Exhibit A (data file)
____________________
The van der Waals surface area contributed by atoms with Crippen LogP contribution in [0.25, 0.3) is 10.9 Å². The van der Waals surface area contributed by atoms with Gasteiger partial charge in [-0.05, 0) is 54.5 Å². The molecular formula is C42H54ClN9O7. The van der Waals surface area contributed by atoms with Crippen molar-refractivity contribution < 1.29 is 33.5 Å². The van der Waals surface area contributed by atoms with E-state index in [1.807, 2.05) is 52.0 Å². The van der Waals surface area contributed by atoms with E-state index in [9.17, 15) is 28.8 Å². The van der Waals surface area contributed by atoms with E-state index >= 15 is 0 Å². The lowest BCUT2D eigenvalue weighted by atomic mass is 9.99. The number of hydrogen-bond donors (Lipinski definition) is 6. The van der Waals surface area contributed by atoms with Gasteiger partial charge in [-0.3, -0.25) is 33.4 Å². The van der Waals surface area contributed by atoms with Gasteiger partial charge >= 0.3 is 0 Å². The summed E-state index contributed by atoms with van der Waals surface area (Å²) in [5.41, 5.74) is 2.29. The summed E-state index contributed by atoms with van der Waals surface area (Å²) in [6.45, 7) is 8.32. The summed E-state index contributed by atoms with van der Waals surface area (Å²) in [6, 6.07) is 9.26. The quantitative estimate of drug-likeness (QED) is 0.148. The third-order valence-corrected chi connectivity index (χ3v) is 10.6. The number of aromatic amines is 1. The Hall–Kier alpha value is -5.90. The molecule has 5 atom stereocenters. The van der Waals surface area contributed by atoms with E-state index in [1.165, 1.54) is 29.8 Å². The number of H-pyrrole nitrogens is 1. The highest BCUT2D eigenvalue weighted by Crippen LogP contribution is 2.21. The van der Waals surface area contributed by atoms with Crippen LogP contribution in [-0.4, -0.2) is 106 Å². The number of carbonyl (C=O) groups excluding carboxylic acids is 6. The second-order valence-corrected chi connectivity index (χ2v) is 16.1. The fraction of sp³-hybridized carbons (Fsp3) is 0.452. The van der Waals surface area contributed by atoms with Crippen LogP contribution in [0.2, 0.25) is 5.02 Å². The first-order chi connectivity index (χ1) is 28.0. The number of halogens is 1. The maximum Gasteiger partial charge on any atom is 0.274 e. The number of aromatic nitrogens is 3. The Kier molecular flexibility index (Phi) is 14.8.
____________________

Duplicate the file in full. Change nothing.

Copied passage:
The van der Waals surface area contributed by atoms with Crippen LogP contribution in [0.25, 0.3) is 10.9 Å². The van der Waals surface area contributed by atoms with Gasteiger partial charge in [-0.05, 0) is 54.5 Å². The molecular formula is C42H54ClN9O7. The van der Waals surface area contributed by atoms with Crippen molar-refractivity contribution < 1.29 is 33.5 Å². The van der Waals surface area contributed by atoms with E-state index in [1.807, 2.05) is 52.0 Å². The van der Waals surface area contributed by atoms with E-state index in [9.17, 15) is 28.8 Å². The van der Waals surface area contributed by atoms with E-state index >= 15 is 0 Å². The lowest BCUT2D eigenvalue weighted by atomic mass is 9.99. The number of hydrogen-bond donors (Lipinski definition) is 6. The van der Waals surface area contributed by atoms with Gasteiger partial charge in [-0.3, -0.25) is 33.4 Å². The van der Waals surface area contributed by atoms with Gasteiger partial charge >= 0.3 is 0 Å². The summed E-state index contributed by atoms with van der Waals surface area (Å²) in [5.41, 5.74) is 2.29. The summed E-state index contributed by atoms with van der Waals surface area (Å²) in [6.45, 7) is 8.32. The summed E-state index contributed by atoms with van der Waals surface area (Å²) in [6, 6.07) is 9.26. The quantitative estimate of drug-likeness (QED) is 0.148. The third-order valence-corrected chi connectivity index (χ3v) is 10.6. The number of aromatic amines is 1. The Hall–Kier alpha value is -5.90. The molecule has 5 atom stereocenters. The van der Waals surface area contributed by atoms with E-state index in [1.165, 1.54) is 29.8 Å². The number of H-pyrrole nitrogens is 1. The highest BCUT2D eigenvalue weighted by Crippen LogP contribution is 2.21. The van der Waals surface area contributed by atoms with Crippen LogP contribution in [-0.4, -0.2) is 106 Å². The number of carbonyl (C=O) groups excluding carboxylic acids is 6. The second-order valence-corrected chi connectivity index (χ2v) is 16.1. The fraction of sp³-hybridized carbons (Fsp3) is 0.452. The van der Waals surface area contributed by atoms with Crippen LogP contribution in [0.2, 0.25) is 5.02 Å². The first-order chi connectivity index (χ1) is 28.0. The number of halogens is 1. The maximum Gasteiger partial charge on any atom is 0.274 e. The number of aromatic nitrogens is 3. The Kier molecular flexibility index (Phi) is 14.8.